Andrew Hale News Article Lead ImageUAB Department of Neurosurgery PGY2 Resident Andrew T. Hale, M.D., Ph.D., was awarded the Robert J. Dempsey, M.D., Cerebrovascular Research Award by the AANS/CNS Section on Cerebrovascular Surgery.

Hale will receive the $15,000 grant for his study, "Elucidating the genetic basis of vein of Galen Malformation," at the 2024 AANS/CNS Cerebrovascular Joint Section meeting. 

"I am honored to be selected for the Robert J. Dempsey, M.D., Cerebrovascular Research Award from the AANS/CNS. This grant will enable our continued efforts to understand the genetic basis of VOGM," said Hale. 

Vein of Galen malformation (VOGM) is the among the most severe vascular anomalies affecting the pediatric brain and there are fundamental gaps in the understanding of the genetic and molecular basis of VOGM that impede therapeutic development. 

Through his research, Hale’s goal is to address these obstacles by elucidating the genetic basis of VOGM through identification of germline and somatic mutations through in situ analysis of the VOGM lesion enabled by endoluminal tissue sampling (ETS.) Hale credits Assistant Professor Jesse Jones, M.D., for his instrumental support in repurposing ETS for VOGM, the key methodological advance for this work.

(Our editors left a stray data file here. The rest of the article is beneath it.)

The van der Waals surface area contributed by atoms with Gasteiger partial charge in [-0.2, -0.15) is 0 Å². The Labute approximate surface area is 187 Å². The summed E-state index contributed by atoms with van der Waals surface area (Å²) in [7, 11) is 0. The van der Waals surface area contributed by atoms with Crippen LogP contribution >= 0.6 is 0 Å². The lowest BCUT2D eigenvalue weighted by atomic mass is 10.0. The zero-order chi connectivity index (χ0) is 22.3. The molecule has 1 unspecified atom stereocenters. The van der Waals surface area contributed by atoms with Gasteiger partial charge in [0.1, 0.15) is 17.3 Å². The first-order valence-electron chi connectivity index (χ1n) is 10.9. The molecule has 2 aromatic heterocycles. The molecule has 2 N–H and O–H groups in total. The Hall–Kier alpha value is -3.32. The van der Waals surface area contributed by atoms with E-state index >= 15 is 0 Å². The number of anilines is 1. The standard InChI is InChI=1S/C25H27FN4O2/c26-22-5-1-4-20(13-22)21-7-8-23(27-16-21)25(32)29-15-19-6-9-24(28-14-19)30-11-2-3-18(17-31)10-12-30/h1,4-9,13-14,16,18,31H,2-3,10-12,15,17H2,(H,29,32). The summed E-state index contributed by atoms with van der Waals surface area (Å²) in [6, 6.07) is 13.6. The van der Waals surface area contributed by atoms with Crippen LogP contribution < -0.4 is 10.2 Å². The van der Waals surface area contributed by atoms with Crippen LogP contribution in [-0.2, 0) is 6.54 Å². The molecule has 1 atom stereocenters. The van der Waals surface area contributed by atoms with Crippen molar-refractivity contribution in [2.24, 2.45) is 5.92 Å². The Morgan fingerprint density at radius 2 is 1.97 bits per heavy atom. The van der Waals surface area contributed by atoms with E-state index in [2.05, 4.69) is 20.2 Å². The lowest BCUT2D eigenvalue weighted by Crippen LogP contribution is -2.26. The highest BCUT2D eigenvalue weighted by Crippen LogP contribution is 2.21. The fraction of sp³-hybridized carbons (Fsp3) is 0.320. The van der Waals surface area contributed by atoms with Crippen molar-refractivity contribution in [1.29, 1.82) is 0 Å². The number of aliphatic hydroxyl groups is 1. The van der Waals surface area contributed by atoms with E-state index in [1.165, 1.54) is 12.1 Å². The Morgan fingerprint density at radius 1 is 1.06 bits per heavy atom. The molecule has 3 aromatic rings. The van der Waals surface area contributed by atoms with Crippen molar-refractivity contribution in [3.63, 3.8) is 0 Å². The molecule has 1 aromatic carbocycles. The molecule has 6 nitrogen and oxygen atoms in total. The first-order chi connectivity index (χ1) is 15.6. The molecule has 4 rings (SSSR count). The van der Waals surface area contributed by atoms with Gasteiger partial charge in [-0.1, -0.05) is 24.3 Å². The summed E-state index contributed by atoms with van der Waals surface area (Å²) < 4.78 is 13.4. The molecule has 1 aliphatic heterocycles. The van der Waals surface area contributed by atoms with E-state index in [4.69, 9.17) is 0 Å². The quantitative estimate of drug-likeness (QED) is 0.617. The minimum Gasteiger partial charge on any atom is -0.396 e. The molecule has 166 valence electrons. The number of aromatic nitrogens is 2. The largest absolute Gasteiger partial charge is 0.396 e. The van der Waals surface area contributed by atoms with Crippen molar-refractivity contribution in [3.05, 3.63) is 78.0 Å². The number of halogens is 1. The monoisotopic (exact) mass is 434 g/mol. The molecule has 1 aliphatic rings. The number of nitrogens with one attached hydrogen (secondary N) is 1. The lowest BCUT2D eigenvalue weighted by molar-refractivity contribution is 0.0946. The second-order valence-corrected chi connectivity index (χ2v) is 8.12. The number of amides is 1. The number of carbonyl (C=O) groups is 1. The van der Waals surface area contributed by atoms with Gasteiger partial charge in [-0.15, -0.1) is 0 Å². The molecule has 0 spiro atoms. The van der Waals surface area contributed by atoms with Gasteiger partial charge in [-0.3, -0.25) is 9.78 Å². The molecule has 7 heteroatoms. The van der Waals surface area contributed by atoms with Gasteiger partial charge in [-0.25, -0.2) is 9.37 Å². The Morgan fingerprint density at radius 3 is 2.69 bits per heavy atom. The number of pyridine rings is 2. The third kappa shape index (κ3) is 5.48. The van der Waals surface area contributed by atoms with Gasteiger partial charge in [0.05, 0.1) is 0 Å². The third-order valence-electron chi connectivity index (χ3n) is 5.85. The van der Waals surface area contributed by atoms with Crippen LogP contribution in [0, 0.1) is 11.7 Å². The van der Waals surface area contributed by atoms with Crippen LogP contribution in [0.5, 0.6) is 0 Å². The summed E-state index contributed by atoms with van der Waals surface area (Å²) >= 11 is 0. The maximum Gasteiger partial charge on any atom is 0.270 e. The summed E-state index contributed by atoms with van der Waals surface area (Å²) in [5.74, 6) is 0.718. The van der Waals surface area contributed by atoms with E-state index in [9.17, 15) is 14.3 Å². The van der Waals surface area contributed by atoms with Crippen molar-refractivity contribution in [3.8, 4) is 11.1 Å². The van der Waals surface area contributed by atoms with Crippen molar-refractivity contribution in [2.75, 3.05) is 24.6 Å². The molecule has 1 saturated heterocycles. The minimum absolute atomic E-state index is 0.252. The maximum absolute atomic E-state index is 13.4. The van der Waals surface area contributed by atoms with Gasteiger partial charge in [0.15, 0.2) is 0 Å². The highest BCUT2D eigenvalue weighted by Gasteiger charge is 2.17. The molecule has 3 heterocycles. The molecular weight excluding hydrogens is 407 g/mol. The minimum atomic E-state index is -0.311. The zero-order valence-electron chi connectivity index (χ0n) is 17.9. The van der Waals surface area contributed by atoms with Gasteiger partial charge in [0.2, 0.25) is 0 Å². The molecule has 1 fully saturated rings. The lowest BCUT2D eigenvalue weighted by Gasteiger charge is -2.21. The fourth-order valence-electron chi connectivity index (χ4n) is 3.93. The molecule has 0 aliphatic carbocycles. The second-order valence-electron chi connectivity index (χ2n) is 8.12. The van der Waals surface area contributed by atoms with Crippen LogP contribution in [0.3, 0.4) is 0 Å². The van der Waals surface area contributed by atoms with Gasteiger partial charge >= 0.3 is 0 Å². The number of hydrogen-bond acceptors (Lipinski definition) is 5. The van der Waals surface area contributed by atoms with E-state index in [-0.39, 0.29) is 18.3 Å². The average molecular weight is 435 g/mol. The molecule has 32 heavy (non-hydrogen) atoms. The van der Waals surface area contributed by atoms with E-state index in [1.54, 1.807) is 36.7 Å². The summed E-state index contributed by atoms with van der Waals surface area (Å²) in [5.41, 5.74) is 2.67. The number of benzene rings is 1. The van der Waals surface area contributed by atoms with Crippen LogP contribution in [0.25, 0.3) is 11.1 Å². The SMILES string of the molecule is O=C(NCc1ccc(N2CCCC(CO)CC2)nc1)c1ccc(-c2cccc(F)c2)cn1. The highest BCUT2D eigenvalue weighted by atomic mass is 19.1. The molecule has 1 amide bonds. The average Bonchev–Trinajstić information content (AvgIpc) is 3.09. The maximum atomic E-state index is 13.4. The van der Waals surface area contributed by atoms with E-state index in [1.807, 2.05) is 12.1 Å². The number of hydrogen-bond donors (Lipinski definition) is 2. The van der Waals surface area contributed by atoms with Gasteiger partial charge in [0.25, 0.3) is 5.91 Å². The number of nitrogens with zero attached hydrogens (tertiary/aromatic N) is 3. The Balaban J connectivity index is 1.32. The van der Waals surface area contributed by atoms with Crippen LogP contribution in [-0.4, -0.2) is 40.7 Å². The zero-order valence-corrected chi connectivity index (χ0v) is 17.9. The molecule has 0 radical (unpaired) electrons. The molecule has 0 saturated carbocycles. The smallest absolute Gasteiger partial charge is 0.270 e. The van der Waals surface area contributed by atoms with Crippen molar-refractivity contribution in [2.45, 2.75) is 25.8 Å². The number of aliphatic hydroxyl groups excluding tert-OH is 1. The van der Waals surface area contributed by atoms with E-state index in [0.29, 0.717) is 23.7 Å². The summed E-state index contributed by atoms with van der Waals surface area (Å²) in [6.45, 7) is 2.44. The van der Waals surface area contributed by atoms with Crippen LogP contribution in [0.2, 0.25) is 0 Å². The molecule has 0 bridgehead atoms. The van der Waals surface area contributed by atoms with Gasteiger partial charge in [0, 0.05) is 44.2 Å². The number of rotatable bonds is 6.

To acquire what Hale deems a “critical mass of genetic information,” he will further his research and establish the VOGM Genetics Research Consortium (VOGM-GRC) with an endorsement from the International Pediatric Stroke Organization, additional funding from the Aneurysm and AVM Foundation, the Joe Niekro Foundation and the Kaul Pediatric Research Institute at Children’s of Alabama, and industry support from Balt and Medtronic. 

“Our central hypothesis is that inadequate access to VOGM tissue in situ hinders the identification of somatic mutations responsible for VOGM pathogenesis and maintenance,” said Hale. 

“Successful completion of these [research] aims will advance genetic characterization of VOGM, form the basis of a multi-institutional collaborative network and provide essential preliminary data for NIH funded studies aimed at mechanistic validation and eventual drug-discovery.”